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Original Research ARTICLE

Front. Big Data, 11 February 2020 | https://doi.org/10.3389/fdata.2020.00002

On Robustness of Neural Architecture Search Under Label Noise

  • 1DATALab, Department of Computer Science and Engineering, Texas A&M University, College Station, TX, United States
  • 2Department of Electrical and Computer Engineering, Texas A&M University, College Station, TX, United States
  • 3Department of Electrical Engineering, Indian Institute of Science, Bangalore, India

Neural architecture search (NAS), which aims at automatically seeking proper neural architectures given a specific task, has attracted extensive attention recently in supervised learning applications. In most real-world situations, the class labels provided in the training data would be noisy due to many reasons, such as subjective judgments, inadequate information, and random human errors. Existing work has demonstrated the adverse effects of label noise on the learning of weights of neural networks. These effects could become more critical in NAS since the architectures are not only trained with noisy labels but are also compared based on their performances on noisy validation sets. In this paper, we systematically explore the robustness of NAS under label noise. We show that label noise in the training and/or validation data can lead to various degrees of performance variations. Through empirical experiments, using robust loss functions can mitigate the performance degradation under symmetric label noise as well as under a simple model of class conditional label noise. We also provide a theoretical justification for this. Both empirical and theoretical results provide a strong argument in favor of employing the robust loss function in NAS under high-level noise.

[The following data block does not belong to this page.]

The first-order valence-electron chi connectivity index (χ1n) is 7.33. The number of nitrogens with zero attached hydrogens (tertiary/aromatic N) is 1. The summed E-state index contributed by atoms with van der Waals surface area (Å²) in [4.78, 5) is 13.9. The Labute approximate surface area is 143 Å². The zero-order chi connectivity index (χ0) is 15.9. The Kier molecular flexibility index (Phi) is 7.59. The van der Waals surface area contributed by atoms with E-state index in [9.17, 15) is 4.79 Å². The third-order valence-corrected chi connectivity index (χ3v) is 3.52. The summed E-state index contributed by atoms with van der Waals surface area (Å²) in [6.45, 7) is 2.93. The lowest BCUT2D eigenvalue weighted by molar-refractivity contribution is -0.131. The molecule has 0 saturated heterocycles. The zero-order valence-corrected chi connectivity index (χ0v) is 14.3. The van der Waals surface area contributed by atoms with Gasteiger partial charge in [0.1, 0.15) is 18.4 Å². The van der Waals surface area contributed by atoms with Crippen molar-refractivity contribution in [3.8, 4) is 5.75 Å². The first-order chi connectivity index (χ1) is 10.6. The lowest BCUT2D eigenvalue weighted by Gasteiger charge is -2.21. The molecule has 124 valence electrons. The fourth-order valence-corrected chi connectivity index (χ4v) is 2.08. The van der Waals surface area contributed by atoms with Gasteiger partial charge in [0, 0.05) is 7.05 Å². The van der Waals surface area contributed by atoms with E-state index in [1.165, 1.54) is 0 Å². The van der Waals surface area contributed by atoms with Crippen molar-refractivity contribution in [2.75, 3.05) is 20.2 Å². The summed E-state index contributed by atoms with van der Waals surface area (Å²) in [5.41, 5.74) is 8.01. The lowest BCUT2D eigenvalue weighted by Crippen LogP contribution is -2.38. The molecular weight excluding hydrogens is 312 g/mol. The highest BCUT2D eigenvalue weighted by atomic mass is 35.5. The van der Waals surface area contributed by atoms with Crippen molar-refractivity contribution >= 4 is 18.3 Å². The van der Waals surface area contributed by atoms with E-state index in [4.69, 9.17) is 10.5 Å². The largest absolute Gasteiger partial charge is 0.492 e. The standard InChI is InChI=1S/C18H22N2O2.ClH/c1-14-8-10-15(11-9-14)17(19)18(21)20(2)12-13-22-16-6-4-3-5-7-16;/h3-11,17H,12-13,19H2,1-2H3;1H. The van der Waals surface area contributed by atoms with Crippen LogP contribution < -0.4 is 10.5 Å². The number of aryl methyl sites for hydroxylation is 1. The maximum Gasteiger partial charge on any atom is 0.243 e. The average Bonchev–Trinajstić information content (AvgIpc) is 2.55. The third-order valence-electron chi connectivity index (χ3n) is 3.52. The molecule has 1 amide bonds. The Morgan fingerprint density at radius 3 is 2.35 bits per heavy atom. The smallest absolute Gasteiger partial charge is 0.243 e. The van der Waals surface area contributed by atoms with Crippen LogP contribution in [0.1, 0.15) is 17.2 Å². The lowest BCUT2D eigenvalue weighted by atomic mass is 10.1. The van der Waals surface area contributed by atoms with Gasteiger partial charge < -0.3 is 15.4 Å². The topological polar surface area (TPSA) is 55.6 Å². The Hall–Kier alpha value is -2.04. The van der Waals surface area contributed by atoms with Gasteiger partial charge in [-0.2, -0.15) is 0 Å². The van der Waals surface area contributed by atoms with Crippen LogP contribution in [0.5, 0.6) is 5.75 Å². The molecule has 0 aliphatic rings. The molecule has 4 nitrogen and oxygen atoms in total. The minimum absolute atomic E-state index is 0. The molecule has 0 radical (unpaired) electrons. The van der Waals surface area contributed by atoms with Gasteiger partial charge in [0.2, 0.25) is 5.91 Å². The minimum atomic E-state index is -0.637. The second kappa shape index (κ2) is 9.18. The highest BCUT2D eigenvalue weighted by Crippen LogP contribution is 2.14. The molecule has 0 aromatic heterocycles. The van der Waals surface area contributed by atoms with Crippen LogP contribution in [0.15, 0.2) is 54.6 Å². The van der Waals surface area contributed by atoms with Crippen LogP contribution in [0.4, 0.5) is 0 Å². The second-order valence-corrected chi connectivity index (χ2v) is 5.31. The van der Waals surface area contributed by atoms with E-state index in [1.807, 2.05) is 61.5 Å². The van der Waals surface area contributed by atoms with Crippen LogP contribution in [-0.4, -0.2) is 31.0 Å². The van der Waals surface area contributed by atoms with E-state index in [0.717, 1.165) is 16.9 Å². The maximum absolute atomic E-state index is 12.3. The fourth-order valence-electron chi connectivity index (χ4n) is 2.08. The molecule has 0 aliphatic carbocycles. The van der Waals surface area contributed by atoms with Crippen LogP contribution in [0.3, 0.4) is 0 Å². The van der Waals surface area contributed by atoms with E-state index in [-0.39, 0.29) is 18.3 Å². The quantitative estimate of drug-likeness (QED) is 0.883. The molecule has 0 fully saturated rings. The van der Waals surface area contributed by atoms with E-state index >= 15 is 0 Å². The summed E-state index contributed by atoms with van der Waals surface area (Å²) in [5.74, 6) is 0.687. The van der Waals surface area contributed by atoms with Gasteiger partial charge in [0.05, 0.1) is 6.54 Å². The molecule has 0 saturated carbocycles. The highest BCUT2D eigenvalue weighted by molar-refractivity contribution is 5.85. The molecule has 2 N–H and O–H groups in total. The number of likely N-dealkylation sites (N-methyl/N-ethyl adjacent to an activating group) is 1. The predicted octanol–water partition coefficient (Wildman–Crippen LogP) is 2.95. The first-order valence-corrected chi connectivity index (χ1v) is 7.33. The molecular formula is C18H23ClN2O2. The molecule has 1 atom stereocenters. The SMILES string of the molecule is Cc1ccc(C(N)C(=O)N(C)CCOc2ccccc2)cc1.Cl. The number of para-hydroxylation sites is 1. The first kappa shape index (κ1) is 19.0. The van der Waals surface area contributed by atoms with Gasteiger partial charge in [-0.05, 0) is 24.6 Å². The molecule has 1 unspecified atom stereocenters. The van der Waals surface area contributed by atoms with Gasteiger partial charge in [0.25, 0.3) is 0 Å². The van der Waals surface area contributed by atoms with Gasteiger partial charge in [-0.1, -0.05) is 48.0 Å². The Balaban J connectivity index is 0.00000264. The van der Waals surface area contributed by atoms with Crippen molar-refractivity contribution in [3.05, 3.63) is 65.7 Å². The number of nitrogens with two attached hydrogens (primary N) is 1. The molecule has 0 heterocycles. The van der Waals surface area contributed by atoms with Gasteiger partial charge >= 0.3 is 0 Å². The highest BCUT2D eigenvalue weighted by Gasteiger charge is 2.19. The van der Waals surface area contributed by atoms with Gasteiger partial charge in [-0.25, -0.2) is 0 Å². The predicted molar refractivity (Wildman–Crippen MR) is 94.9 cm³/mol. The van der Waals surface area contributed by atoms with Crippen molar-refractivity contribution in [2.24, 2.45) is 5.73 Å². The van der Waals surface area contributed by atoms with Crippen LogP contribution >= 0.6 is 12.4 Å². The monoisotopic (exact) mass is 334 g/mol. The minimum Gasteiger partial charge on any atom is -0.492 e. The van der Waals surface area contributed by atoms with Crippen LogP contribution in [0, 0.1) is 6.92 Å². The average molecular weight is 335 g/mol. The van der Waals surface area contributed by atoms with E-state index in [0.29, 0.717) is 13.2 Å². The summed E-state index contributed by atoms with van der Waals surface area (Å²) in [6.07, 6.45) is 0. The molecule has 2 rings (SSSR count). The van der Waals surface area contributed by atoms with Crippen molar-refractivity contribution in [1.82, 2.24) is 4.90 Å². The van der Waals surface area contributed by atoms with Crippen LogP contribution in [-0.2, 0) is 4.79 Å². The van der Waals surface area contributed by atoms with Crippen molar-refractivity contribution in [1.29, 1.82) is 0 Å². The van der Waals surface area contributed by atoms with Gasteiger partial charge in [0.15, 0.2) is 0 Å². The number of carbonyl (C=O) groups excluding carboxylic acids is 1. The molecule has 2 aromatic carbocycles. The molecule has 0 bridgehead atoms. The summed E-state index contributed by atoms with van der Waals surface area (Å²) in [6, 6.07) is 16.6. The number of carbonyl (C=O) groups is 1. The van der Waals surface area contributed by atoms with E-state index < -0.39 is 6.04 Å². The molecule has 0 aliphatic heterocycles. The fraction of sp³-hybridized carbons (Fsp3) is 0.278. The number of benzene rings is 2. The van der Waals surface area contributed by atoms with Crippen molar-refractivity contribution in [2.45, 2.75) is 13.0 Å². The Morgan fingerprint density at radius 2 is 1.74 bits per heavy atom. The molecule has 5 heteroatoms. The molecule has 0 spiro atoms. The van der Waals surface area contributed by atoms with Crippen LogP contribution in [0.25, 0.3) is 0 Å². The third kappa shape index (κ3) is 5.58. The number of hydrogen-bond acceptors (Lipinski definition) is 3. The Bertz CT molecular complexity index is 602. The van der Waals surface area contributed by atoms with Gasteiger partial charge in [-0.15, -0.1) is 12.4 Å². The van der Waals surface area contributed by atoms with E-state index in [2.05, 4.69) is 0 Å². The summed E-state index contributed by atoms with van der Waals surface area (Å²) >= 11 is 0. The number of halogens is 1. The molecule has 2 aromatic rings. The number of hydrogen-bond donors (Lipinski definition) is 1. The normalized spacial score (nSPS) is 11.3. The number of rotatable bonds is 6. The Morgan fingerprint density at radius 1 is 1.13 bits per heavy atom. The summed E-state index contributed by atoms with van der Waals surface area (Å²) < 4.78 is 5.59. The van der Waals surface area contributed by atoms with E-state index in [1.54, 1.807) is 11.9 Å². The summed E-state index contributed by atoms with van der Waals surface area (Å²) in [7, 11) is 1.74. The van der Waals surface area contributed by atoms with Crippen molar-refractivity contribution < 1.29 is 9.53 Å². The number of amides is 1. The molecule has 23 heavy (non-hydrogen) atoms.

1. Introduction

Label noise, which corrupts the labels of training instances, has been widely investigated due to its unavoidability in real-world situations and harmfulness to classifier learning algorithms (Frénay and Verleysen, 2013). Many recent studies have presented both empirical and analytical insights on learning of neural networks under label noise. Specifically, in the context of risk minimization, there are many recent studies on robust loss functions for learning classifiers under label noise (Ghosh et al., 2017; Patrini et al., 2017; Zhang and Sabuncu, 2018).